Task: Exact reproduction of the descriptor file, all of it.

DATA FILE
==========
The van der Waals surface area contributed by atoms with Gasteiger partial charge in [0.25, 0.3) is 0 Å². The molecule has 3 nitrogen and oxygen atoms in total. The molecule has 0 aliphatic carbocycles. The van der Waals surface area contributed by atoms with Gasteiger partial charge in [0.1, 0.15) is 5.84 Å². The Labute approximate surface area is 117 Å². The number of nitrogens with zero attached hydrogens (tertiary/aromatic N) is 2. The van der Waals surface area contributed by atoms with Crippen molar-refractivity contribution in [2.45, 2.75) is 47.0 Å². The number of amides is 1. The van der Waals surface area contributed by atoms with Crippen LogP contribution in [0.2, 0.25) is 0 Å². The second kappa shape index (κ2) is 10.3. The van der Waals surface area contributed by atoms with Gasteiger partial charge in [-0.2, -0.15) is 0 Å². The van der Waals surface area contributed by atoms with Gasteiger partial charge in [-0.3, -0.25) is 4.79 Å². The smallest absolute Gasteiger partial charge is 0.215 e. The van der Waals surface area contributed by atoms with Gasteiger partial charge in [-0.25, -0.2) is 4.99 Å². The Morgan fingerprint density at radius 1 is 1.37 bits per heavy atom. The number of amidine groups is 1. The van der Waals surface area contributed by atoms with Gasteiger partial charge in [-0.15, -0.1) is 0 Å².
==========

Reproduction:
The van der Waals surface area contributed by atoms with Gasteiger partial charge in [0.25, 0.3) is 0 Å². The molecule has 3 nitrogen and oxygen atoms in total. The molecule has 0 aliphatic carbocycles. The van der Waals surface area contributed by atoms with Gasteiger partial charge in [0.1, 0.15) is 5.84 Å². The Labute approximate surface area is 117 Å². The number of nitrogens with zero attached hydrogens (tertiary/aromatic N) is 2. The van der Waals surface area contributed by atoms with Crippen molar-refractivity contribution in [2.45, 2.75) is 47.0 Å². The number of amides is 1. The van der Waals surface area contributed by atoms with Crippen LogP contribution in [0.2, 0.25) is 0 Å². The second kappa shape index (κ2) is 10.3. The van der Waals surface area contributed by atoms with Gasteiger partial charge in [-0.2, -0.15) is 0 Å². The van der Waals surface area contributed by atoms with Gasteiger partial charge in [-0.3, -0.25) is 4.79 Å². The smallest absolute Gasteiger partial charge is 0.215 e. The van der Waals surface area contributed by atoms with Gasteiger partial charge in [-0.25, -0.2) is 4.99 Å². The Morgan fingerprint density at radius 1 is 1.37 bits per heavy atom. The number of amidine groups is 1. The van der Waals surface area contributed by atoms with Gasteiger partial charge in [-0.15, -0.1) is 0 Å².